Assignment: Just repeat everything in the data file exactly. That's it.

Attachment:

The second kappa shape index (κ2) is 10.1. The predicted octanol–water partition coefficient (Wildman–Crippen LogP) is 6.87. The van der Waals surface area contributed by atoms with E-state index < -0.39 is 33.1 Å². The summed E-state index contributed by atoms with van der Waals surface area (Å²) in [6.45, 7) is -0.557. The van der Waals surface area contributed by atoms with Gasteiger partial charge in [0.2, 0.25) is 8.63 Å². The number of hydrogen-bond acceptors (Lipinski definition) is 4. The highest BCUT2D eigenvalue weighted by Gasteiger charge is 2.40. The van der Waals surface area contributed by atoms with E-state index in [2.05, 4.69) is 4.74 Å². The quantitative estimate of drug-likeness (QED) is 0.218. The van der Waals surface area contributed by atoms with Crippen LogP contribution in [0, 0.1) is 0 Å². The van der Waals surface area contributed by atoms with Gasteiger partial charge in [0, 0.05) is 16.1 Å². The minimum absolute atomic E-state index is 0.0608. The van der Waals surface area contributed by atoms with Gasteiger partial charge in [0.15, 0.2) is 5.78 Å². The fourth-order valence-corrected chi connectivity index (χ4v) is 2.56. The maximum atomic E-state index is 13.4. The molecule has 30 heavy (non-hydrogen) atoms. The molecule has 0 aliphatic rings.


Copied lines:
The second kappa shape index (κ2) is 10.1. The predicted octanol–water partition coefficient (Wildman–Crippen LogP) is 6.87. The van der Waals surface area contributed by atoms with E-state index < -0.39 is 33.1 Å². The summed E-state index contributed by atoms with van der Waals surface area (Å²) in [6.45, 7) is -0.557. The van der Waals surface area contributed by atoms with Gasteiger partial charge in [0.2, 0.25) is 8.63 Å². The number of hydrogen-bond acceptors (Lipinski definition) is 4. The highest BCUT2D eigenvalue weighted by Gasteiger charge is 2.40. The van der Waals surface area contributed by atoms with E-state index in [2.05, 4.69) is 4.74 Å². The quantitative estimate of drug-likeness (QED) is 0.218. The van der Waals surface area contributed by atoms with Crippen LogP contribution in [0, 0.1) is 0 Å². The van der Waals surface area contributed by atoms with Gasteiger partial charge in [0, 0.05) is 16.1 Å². The minimum absolute atomic E-state index is 0.0608. The van der Waals surface area contributed by atoms with Gasteiger partial charge in [0.15, 0.2) is 5.78 Å². The fourth-order valence-corrected chi connectivity index (χ4v) is 2.56. The maximum atomic E-state index is 13.4. The molecule has 30 heavy (non-hydrogen) atoms. The molecule has 0 aliphatic rings.